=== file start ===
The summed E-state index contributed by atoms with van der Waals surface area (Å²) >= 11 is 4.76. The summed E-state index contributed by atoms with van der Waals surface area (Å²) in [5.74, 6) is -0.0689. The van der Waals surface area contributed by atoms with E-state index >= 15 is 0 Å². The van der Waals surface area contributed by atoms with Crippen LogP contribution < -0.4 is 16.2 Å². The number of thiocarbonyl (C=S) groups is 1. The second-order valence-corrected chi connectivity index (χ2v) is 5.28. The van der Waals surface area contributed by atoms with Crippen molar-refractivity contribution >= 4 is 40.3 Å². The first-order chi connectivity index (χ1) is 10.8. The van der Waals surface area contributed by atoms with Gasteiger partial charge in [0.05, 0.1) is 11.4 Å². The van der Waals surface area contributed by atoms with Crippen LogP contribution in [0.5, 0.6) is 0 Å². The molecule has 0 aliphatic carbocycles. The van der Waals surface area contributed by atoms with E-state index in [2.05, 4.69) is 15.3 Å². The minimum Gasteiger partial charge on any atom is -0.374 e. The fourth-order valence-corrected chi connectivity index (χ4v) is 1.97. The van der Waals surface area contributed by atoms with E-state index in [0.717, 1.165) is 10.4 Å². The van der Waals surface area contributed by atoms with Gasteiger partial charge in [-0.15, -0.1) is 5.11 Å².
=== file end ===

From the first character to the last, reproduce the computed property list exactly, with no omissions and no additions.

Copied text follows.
The summed E-state index contributed by atoms with van der Waals surface area (Å²) >= 11 is 4.76. The summed E-state index contributed by atoms with van der Waals surface area (Å²) in [5.74, 6) is -0.0689. The van der Waals surface area contributed by atoms with E-state index >= 15 is 0 Å². The van der Waals surface area contributed by atoms with Crippen LogP contribution < -0.4 is 16.2 Å². The number of thiocarbonyl (C=S) groups is 1. The second-order valence-corrected chi connectivity index (χ2v) is 5.28. The van der Waals surface area contributed by atoms with Crippen molar-refractivity contribution >= 4 is 40.3 Å². The first-order chi connectivity index (χ1) is 10.8. The van der Waals surface area contributed by atoms with Gasteiger partial charge in [0.05, 0.1) is 11.4 Å². The van der Waals surface area contributed by atoms with Crippen LogP contribution in [0.5, 0.6) is 0 Å². The molecule has 0 aliphatic carbocycles. The van der Waals surface area contributed by atoms with E-state index in [2.05, 4.69) is 15.3 Å². The minimum Gasteiger partial charge on any atom is -0.374 e. The fourth-order valence-corrected chi connectivity index (χ4v) is 1.97. The van der Waals surface area contributed by atoms with E-state index in [0.717, 1.165) is 10.4 Å². The van der Waals surface area contributed by atoms with Gasteiger partial charge in [-0.15, -0.1) is 5.11 Å².